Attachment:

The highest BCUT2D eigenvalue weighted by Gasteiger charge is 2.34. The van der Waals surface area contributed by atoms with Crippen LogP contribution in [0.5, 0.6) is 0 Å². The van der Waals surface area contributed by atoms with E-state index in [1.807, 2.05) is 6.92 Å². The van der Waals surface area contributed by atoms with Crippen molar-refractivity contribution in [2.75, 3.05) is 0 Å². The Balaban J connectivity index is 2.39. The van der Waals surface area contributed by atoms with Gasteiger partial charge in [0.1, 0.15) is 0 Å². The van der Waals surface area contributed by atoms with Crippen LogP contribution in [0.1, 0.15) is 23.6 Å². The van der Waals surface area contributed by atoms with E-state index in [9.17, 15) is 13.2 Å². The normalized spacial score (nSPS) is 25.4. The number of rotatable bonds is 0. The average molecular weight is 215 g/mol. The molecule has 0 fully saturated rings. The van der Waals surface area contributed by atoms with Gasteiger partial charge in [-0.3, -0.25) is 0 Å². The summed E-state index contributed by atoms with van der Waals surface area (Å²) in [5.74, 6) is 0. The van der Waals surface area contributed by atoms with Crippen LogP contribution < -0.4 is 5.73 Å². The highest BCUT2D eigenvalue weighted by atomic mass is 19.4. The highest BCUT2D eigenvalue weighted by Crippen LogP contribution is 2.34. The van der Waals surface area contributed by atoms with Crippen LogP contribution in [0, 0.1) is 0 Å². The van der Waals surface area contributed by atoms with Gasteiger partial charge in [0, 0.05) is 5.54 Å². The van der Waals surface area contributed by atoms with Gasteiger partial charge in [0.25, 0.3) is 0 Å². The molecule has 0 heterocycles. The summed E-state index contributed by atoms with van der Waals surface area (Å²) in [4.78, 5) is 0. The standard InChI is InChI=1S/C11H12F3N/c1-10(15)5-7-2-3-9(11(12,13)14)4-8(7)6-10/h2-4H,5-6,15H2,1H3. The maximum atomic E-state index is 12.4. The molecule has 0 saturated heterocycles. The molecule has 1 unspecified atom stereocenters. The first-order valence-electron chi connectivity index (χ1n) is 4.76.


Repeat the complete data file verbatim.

The highest BCUT2D eigenvalue weighted by Gasteiger charge is 2.34. The van der Waals surface area contributed by atoms with Crippen LogP contribution in [0.5, 0.6) is 0 Å². The van der Waals surface area contributed by atoms with E-state index in [1.807, 2.05) is 6.92 Å². The van der Waals surface area contributed by atoms with Crippen molar-refractivity contribution in [2.75, 3.05) is 0 Å². The Balaban J connectivity index is 2.39. The van der Waals surface area contributed by atoms with Gasteiger partial charge in [0.1, 0.15) is 0 Å². The van der Waals surface area contributed by atoms with Crippen LogP contribution in [0.1, 0.15) is 23.6 Å². The van der Waals surface area contributed by atoms with E-state index in [9.17, 15) is 13.2 Å². The normalized spacial score (nSPS) is 25.4. The number of rotatable bonds is 0. The average molecular weight is 215 g/mol. The molecule has 0 fully saturated rings. The van der Waals surface area contributed by atoms with Gasteiger partial charge in [-0.3, -0.25) is 0 Å². The summed E-state index contributed by atoms with van der Waals surface area (Å²) in [5.74, 6) is 0. The van der Waals surface area contributed by atoms with Crippen LogP contribution < -0.4 is 5.73 Å². The highest BCUT2D eigenvalue weighted by atomic mass is 19.4. The highest BCUT2D eigenvalue weighted by Crippen LogP contribution is 2.34. The van der Waals surface area contributed by atoms with Crippen LogP contribution in [0, 0.1) is 0 Å². The van der Waals surface area contributed by atoms with Gasteiger partial charge in [0, 0.05) is 5.54 Å². The van der Waals surface area contributed by atoms with Gasteiger partial charge in [0.25, 0.3) is 0 Å². The molecule has 0 heterocycles. The summed E-state index contributed by atoms with van der Waals surface area (Å²) in [4.78, 5) is 0. The standard InChI is InChI=1S/C11H12F3N/c1-10(15)5-7-2-3-9(11(12,13)14)4-8(7)6-10/h2-4H,5-6,15H2,1H3. The maximum atomic E-state index is 12.4. The molecule has 0 saturated heterocycles. The molecule has 1 unspecified atom stereocenters. The first-order valence-electron chi connectivity index (χ1n) is 4.76.